"The Raven," and I also discussed the short story "The Tell-Tale Heart" with my eighth-graders.
We began our week with a review of figurative language terms. The students practiced differentiating between examples of idioms, similes, metaphors, hyperbole, imagery, and alliteration, among others. We then played a review game which divided the class into two teams and encouraged learning with some old-fashioned competition. After that, we then dove into Poe's life with a short video from Discovery Education.
Although I don't always believe it's necessary, I felt that some background on Poe was needed for my students to understand his writing. The loss of his mother, adopted mother, and wife truly affected his life and his writing. It created the basis for his terror-filled tales.
I brought "The Raven" to my middle schoolers' level and sparked their attention by first showing them a clip from The Simpsons first Treehouse of Horror episode, in which they animated "The Raven." The bookworm Lisa begins reading the poem aloud to her siblings, then the scene transforms to Homer as the poem's narrator and Bart as the stately raven. The two act out the poem as James Earl Jones narrates.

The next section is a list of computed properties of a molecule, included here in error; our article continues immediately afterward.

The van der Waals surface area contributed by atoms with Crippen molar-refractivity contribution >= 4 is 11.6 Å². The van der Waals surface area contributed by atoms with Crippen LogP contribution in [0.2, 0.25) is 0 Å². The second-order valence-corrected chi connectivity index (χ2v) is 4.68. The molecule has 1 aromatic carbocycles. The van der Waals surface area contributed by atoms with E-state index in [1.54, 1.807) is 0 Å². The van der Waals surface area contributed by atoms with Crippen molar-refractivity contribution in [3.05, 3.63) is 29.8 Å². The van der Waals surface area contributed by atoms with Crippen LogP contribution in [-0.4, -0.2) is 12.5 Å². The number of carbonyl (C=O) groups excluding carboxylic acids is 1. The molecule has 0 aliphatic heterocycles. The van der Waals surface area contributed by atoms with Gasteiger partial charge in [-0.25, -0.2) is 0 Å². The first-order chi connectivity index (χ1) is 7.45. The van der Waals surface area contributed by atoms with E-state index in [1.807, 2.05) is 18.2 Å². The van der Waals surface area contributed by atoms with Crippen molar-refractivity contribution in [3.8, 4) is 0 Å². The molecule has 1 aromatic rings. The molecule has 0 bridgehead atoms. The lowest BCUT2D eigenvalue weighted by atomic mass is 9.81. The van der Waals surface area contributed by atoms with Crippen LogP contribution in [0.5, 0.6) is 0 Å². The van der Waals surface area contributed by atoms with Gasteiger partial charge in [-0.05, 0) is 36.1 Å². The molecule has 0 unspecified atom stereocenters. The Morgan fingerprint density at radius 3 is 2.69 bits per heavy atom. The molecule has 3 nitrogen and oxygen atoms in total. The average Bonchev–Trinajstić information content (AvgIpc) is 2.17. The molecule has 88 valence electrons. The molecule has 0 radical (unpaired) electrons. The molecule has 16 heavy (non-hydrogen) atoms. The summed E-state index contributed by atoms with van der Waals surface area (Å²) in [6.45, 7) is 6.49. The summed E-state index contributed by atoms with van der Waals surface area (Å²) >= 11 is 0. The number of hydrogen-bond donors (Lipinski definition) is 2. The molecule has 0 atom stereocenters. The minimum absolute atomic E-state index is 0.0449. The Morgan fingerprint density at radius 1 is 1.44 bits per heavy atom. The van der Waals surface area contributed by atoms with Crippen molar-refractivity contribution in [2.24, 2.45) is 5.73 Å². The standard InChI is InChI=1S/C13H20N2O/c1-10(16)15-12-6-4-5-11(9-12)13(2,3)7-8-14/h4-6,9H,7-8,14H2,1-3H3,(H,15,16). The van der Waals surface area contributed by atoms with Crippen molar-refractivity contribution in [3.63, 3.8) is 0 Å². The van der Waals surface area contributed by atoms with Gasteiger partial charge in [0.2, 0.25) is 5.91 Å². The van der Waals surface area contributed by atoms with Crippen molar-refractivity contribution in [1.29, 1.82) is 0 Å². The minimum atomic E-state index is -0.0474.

Their interest piqued, we then read the poem itself and discussed it stanza by stanza. Then we pulled it all together, as the students identified figurative language examples in "The Raven." Listening to their conversations about whether this line or that line was an idiom or an example of hyperbole was one of those "teacher moments" that make it all worth it.
The next day my eighth-graders and I looked at Poe's short story "The Tell-Tale Heart." They read the story last year, but we reviewed the plot by watching a short 1940s animated version of the tale. Many, many versions exist, but I felt as though this seventy-year-old film was the most creative and the most appropriate for my students. We then wrote out a plot diagram for the film to ensure that they recalled the story and had understood the short film.
Their final assignment for the week involved summarizing the plot of "The Tell-Tale Heart" in one of two ways: by creating a comic strip based on the story or by writing an acrostic poem based on the story. With either choice, students also had a choice of completing their assignment on computers or by hand.
The website ReadWriteThink is a partnership between the International Reading Association, the National Council of Teachers of English, and the Verizon Foundation's Thinkfinity, and it has amazing resources. Both the Comic Creator Tool and the Acrostic Poem Student Interactive are available on their website (as are hundreds of lesson plans and other tools for learning).
Although Poe's work was written over 150 years ago, my students still found meaning in his writing -- and they enjoyed it! At least I think they did -- they do always tell me that my idea of fun and their idea of fun are two different things.